Not sure about the rest of you, but with the weight of most Leica R glass, I'd certainly want that tripod foot.

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    Re: 80mm Summilux on the M

    I know this is not what you are asking, but as someone who has both the 75mm summilux and summicron, and used to have the 80mm summilux, the 75/2 summicron is in my opinion by far better to use on the more recent digital bodies. This is not just resolution, but also focus shift and chromatic aberration, both of which are fairly significant problems in the 75mm summilux at wider apertures (and presumably on the 80...I only used that on film). The summiluxes are great lenses, but I found that in practice I was always reaching for the summicron -- it's lighter, smaller, sharper but most importantly, it provides a similar image character while only improving the image quality.
    I know some might disagree with this, and some seek out the summilux for its "flaws", and fair enough, but I was a huge admirer of the summilux's look on film, especially from 1.4-2.5, but on digital it tended to just look bad to my eyes.

    If you are just looking for a good lens with character in this range (all the 75's seem to have good character), I would put that money towards a summicron, or one of the voigtlander 75mm lenses...as native M mount lenses, they will be smaller, rangefinder coupled and infinitely more practical than mounting a large SLR lens on your M.
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    Re: 80mm Summilux on the M

    P.S. One of those cheaper adapters messed up the mount on my S2...and mine was a metabones V series adapter for 250 USD...I would suggest you don't muck around with cheap adapters...they can scratch up your lens mounts, get stuck on the camera and provide inferior results...but again, just my take on it.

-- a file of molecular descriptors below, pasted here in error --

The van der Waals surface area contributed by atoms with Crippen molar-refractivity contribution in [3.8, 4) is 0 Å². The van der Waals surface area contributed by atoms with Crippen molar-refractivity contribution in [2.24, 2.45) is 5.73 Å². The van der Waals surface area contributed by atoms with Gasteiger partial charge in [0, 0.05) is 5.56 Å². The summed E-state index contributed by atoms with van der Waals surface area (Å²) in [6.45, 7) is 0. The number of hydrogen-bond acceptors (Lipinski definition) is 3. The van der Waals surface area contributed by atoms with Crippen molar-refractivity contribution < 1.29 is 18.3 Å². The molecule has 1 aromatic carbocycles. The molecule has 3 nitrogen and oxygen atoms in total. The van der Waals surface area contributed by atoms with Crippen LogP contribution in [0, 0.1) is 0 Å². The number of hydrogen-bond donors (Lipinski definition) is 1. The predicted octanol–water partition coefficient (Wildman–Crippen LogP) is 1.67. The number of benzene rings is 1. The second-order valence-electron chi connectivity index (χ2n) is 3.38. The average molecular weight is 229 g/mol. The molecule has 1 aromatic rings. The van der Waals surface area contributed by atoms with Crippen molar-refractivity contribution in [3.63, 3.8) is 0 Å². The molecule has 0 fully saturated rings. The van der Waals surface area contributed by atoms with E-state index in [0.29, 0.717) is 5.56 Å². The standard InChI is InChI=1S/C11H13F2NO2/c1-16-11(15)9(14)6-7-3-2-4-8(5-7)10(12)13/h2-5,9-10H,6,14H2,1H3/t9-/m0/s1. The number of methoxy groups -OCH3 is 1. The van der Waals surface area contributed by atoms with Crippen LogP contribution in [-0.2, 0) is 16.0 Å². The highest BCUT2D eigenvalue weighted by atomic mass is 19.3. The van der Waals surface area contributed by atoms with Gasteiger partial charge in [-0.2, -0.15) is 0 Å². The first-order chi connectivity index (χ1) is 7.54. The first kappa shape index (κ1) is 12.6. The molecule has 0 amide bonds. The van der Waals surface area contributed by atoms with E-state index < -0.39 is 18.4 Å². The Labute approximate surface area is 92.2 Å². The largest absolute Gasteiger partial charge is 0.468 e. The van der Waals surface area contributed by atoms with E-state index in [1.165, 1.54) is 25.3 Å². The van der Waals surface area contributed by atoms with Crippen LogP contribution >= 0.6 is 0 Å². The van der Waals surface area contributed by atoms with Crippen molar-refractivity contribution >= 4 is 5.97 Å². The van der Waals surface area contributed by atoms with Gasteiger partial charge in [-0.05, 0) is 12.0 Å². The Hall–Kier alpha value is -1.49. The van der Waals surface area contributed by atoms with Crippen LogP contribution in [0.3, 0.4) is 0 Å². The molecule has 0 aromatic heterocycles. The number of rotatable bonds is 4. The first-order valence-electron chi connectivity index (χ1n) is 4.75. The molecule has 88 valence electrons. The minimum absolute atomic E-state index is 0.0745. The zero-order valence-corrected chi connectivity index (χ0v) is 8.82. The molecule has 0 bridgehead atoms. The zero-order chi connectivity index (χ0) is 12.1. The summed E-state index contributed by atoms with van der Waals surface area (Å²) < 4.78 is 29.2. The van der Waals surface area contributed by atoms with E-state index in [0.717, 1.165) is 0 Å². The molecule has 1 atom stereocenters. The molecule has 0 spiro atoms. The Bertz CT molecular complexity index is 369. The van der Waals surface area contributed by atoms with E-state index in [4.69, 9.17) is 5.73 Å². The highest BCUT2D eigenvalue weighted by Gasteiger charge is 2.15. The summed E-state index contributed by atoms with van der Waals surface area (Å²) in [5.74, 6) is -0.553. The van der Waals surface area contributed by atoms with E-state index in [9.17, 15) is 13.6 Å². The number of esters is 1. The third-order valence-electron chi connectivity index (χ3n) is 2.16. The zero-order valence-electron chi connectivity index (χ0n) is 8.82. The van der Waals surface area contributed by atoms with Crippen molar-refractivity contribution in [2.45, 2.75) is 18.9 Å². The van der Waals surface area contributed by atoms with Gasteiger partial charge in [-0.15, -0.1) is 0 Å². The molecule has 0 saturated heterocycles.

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    Re: 80mm Summilux on the M

    Quote Originally Posted by Stuart Richardson View Post
    I know this is not what you are asking, but as someone who has both the 75mm summilux and summicron, and used to have the 80mm summilux, the 75/2 summicron is in my opinion by far better to use on the more recent digital bodies. This is not just resolution, but also focus shift and chromatic aberration, both of which are fairly significant problems in the 75mm summilux at wider apertures (and presumably on the 80...I only used that on film). The summiluxes are great lenses, but I found that in practice I was always reaching for the summicron -- it's lighter, smaller, sharper but most importantly, it provides a similar image character while only improving the image quality.
    I know some might disagree with this, and some seek out the summilux for its "flaws", and fair enough, but I was a huge admirer of the summilux's look on film, especially from 1.4-2.5, but on digital it tended to just look bad to my eyes.

    If you are just looking for a good lens with character in this range (all the 75's seem to have good character), I would put that money towards a summicron, or one of the voigtlander 75mm lenses...as native M mount lenses, they will be smaller, rangefinder coupled and infinitely more practical than mounting a large SLR lens on your M.
    Stuart,
    having used alll the lenses mentioned above I agree with you, and I am happy that finally I am not alone anymore prefering the Summicron over the Summilux 75. I am also one of those who resist do using anything but rangefinder-coupled lenses on the M because thats how I prefer to use the camera (with the optical viewfinder and rangefinder) If I still had R-lenses I would happyly use them but I dont see much other reason to use R-lenses or others in the focal range where one can get rangefinder coupled lenses (18-135mm)
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    Re: 80mm Summilux on the M

    I agree -- if you already have a lens, by all means use it, but if you are going to seek out a lens and pay good money for it to use on an M camera, getting a rangefinder specific lens is a much better idea -- optically they tend to be better in most cases, they are smaller, lighter and have added function.